Teaching Fractions with Cuisenaire Rods
In this post I'm continuing my series on Gattegno's Mathematics Textbook 1 learning to Teach fractions with Cuisenaire rods. We're in chapter 4 and this post covers exercises 19-24, which focuses on taking the awareness the student gained using color values for the rods to fractions using number values for the rods . We're right in the middle of a giant section on fractions and multiplication inside the number 5. I've chosen to end this post at exercise 23 because Gattegno introduces fractions like 3/2 in exercise 24.
APPLYING PAST KNOWLEDGE TO NEW SITUATIONS
One of the things I love about Gattegno is that we are always working with the same material: Cuisenaire rods; and we are always working with the same familiar structures: trains, patterns, mats and staircases. Once the student learns to set up these structures, which we worked on in chapter 2, the mind is free to focus on new awarenesses. Every time we introduce something new, we go back to what is familiar first.
If you aren't familiar with Gattegno, that word awareness is probably looks odd. What Gattegno means by awareness is something that you have become conscious of, or something you noticed that you didn't know about or notice before. Education happens in the arena of awareness whereas drill happens in the arena of memory. The two are not the same.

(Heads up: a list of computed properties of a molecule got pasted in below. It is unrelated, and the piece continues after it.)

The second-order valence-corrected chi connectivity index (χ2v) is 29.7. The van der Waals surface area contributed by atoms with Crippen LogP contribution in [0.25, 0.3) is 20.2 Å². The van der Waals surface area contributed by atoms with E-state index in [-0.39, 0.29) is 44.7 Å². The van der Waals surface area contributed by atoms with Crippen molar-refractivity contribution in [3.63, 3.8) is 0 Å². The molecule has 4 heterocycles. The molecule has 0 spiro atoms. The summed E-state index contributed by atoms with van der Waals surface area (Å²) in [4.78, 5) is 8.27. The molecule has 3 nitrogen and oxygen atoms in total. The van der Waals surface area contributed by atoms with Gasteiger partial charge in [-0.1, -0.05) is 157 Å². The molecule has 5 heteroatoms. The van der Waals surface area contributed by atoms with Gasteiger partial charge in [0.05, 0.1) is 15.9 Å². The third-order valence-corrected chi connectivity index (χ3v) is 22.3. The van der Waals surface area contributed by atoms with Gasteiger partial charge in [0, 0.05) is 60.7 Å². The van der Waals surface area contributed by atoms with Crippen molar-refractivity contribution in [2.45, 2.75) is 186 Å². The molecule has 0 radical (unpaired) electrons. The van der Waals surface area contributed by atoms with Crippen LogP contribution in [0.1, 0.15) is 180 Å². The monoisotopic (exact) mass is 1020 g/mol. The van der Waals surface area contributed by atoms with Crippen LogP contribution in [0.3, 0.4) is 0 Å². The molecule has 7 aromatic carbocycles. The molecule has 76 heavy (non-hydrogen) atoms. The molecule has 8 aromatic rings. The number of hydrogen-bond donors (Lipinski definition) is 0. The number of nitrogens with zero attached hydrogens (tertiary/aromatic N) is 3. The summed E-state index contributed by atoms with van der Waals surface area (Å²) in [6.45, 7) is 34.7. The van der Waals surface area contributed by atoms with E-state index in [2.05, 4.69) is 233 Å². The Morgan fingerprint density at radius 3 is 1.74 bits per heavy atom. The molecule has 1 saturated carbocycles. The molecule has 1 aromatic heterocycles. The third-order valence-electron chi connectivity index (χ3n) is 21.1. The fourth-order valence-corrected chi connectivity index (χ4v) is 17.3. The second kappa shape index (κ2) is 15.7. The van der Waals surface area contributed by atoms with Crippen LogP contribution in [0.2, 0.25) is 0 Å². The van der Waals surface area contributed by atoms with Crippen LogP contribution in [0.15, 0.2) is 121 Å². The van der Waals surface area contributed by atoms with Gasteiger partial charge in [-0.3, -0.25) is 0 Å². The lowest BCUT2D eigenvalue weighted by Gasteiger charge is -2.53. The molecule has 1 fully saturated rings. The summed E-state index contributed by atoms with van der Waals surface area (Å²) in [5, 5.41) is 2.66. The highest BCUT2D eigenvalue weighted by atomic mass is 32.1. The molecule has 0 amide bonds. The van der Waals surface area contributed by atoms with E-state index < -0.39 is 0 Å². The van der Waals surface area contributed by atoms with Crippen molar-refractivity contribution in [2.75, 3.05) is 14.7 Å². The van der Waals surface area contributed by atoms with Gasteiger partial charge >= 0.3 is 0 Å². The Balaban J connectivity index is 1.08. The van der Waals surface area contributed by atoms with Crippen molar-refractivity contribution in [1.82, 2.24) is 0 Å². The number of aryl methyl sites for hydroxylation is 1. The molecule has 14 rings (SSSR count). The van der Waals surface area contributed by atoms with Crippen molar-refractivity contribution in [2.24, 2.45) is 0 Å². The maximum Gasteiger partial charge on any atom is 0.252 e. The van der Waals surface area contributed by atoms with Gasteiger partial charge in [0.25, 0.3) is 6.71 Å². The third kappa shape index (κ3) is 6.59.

Now we have little Sam and Suzy and they have been working with rods: they are comfortable manipulating them. In fact, they spent a great deal of time working on fractions with Cuisenaire rods using letter names for the rods in the last chapter. They know the names for 1/2, 1/4, and 1/5 all the way up to 1/10. Our students also know, from the last couple sessions, that 2 x 2 = 2 + 2 = 4. Now we'll apply past knowledge to a new situation.
In exercise 19, we are taking what we know about multiplication and relating it to the fractions work with rods we did in chapter 3. We're not immediately transferring that knowledge to work with numbers. My 6 year old, when we first approached fractions with numbers, did this instinctively. When I asked what half of 4 would be, his response was, "a red rod."
Exercise 19 also starts with the word 'since'. That word lets the student know that what follows is part of the nature of things. We can call the red rod 'r' or we can call it '2'. If we call the red rod '2' then it follows that 2 x 2 = 4 means the same thing as two red rods equals a purple rod. Then that means that a red rod is 1/2 a purple rod.
What we are assuring them is the same thing we assured them in the previous sections: just because we change the name of the rod from red to the number '2' - addition, subtraction, multiplication and fractions still work the same way as they did before. All we have done is change the language. Gattegno provides a group of questions for the student as a refresher on how we use mathematical language.
Refresher Questions for Fractions with Cuisenaire
- How many reds make a purple rod?
- How many whites make a red?
- How many TIMES is a red rod needed to make a pink?
- How many TIMES is a white rod needed to make a red?